This novel was shortlisted for the Best Book of the South East Asia and South Pacific Region award in the 2006 Commonwealth Writers' Prize.
Description: "It is 1939. Nazi Germany. The country is holding its breath. Death has never been busier, and will become busier still.
"Liesel Meminger and her younger brother are being taken by their mother to live with a foster family outside Munich. Liesel's father was taken away on the breath of a single, unfamiliar word - Kommunist - and Liesel sees the fear of a similar fate in her mother's eyes. On the journey, Death visits the young boy, and notices Liesel. It will be the first of many near encounters. By her brother's graveside, Liesel's life is changed when she
picks up a single object, partially hidden in the snow. It is The Gravedigger's Handbook, left there by accident, and it is her first act of book thievery.
"So begins a love affair with books and words, as Liesel, with the help of her accordion-playing foster father, learns to read. Soon she is stealing books from Nazi book-burnings, the mayor's wife's library, wherever there are books to be found.
"But these are dangerous times. When Liesel's foster family hides a Jewish fist-fighter in their basement, Liesel's world is both opened up, and closed down."
One thing this description doesn't tell you is that the book is narrated by Death himself. Death has rescued Liesel's autobiographical journal which allows Zusak to explore, according to Lorien Kaye in Australian Book Review, "the other theme of the book, the nature and importance of books, words reading and writing."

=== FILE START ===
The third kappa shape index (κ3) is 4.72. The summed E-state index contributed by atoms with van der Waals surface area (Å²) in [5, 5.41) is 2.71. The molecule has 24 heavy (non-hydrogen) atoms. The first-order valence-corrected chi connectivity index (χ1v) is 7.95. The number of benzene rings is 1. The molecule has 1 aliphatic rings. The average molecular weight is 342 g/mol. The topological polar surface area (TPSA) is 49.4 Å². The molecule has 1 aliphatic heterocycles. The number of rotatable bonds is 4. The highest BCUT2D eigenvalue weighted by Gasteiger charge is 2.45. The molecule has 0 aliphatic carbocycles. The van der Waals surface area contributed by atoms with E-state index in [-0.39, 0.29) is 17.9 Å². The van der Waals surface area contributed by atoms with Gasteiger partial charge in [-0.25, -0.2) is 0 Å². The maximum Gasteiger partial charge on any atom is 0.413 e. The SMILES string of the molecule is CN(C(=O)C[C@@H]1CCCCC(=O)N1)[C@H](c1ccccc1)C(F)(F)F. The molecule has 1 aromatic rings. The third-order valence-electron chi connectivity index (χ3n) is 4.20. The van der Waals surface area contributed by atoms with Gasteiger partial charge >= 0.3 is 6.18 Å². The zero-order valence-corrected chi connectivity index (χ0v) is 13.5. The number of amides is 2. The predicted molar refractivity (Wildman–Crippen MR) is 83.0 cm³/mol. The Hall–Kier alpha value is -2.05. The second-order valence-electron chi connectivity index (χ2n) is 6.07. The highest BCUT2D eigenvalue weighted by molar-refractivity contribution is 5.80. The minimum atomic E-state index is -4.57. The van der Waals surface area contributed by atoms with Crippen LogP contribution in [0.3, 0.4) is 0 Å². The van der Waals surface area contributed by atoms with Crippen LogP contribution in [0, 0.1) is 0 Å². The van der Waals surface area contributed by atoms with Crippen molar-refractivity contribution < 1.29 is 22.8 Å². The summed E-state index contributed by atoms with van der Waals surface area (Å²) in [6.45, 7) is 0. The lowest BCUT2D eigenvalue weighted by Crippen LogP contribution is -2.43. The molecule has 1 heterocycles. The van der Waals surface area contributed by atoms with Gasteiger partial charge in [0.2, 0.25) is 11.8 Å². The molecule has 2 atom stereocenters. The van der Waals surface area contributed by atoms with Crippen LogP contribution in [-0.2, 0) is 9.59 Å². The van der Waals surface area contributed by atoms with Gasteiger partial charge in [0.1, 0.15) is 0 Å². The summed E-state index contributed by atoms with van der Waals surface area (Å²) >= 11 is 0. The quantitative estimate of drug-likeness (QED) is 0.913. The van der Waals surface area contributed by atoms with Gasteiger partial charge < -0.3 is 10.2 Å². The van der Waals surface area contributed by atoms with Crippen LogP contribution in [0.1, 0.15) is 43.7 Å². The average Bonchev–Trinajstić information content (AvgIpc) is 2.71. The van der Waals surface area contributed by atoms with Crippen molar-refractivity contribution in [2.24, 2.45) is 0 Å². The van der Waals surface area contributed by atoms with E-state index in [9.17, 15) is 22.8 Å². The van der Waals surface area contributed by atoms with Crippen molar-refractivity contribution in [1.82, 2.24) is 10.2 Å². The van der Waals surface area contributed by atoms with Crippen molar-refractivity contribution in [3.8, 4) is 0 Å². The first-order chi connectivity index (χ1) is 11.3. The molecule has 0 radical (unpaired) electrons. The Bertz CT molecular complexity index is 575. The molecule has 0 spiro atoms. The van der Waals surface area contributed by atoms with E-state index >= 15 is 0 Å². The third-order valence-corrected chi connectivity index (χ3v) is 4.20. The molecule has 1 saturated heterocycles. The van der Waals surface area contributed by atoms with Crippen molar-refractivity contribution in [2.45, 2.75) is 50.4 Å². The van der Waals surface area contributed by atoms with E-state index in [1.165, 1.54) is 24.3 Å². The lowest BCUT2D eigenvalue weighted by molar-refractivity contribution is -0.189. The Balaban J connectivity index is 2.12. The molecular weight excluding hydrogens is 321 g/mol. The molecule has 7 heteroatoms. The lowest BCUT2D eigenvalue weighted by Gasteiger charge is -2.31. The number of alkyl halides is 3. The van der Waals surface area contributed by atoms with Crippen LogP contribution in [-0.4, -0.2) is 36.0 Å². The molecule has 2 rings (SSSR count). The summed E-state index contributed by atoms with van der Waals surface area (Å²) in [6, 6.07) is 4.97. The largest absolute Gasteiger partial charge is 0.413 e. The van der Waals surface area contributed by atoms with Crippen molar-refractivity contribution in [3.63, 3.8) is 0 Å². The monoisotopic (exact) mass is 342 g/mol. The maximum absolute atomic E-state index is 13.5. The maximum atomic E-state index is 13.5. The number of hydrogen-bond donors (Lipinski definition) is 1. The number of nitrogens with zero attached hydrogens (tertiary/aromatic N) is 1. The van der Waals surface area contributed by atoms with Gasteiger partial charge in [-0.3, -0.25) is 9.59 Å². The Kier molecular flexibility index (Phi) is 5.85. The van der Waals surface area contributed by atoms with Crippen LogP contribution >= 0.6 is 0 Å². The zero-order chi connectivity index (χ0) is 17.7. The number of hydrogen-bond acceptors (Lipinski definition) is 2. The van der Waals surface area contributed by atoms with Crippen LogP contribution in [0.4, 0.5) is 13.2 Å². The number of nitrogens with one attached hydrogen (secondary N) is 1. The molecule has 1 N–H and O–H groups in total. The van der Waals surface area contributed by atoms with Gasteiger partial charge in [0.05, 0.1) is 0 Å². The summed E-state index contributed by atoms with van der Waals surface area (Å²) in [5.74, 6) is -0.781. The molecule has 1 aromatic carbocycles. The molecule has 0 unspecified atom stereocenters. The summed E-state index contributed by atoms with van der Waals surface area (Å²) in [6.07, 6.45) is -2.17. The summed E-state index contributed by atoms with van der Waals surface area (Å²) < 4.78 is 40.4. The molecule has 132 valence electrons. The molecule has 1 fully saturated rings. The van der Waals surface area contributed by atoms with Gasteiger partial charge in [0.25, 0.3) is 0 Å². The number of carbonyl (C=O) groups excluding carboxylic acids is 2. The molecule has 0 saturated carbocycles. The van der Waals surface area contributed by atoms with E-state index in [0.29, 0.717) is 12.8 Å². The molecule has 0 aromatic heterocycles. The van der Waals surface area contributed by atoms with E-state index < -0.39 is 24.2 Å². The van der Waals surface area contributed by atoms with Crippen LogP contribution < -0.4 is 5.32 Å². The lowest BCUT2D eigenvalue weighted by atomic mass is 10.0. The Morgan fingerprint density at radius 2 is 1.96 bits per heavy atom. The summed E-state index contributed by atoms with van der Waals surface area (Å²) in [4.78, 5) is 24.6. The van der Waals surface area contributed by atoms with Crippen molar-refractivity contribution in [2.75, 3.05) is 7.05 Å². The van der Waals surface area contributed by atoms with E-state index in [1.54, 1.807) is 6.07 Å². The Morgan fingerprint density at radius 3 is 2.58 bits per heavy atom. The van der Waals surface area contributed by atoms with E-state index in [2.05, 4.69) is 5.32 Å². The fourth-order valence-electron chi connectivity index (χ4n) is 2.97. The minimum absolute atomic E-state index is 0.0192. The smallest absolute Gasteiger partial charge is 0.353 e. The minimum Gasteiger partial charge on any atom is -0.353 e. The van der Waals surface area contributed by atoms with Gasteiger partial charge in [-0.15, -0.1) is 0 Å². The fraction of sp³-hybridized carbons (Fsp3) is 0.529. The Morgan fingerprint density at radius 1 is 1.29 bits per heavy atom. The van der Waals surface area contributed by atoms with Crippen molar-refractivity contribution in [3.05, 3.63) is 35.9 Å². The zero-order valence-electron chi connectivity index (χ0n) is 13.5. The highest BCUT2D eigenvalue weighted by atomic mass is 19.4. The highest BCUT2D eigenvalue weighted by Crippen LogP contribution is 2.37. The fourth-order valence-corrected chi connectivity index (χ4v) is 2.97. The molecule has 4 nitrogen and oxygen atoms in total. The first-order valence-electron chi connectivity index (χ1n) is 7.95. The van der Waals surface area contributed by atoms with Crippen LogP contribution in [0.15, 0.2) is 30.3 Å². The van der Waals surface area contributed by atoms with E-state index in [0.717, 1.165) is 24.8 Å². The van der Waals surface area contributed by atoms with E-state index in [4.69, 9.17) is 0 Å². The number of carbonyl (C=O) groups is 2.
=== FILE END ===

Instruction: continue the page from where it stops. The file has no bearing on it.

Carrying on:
As Kaye goes on to say: "His first four books were more literary than much writing for young adults, and the essence of Zusak's prose style has remained the same: at once muscular and poetic. Sentences are often short but are structurally plain or complex. Zusak enjoys inventive language use and delights in describing the world on a slightly
"It is easy to wring emotion and narrative drive from this grander scope, the raw suffering of World War II and the Holocaust. It is harder to create something more substantial. Markus Zusak goes well beyond the superficial, at least partly due to his prose style, but there are depths that remain just beyond his reach."
Which I read as saying that Zusak has reached for the heights and just failed to reach them. Peter Pierce in "The Age", on the other hand, considers that "The Book Thief is a triumph of control, and for the most part of tact, although Death is at liberty to breach any decorum. Its oblique angle on the German homefront never exalts the courage of the young, but quietly tells of how days and months are managed.
"Zusak has written, in his 30th year, one of the most unusual and compelling of recent Australian novels. He gives its last words to Death, who confesses 'I am haunted by humans'. Those whom we encounter in The Book Thief have that power over the reader, too."
You can read an interview with Markus Zusak in "Publishers Weekly", conducted by Judith Ridge. The novel is due to be published in the USA in March 2006. Ridge, a Sydney based writer, also publishes a weblog and she has posted about the meeting she had with Zusak.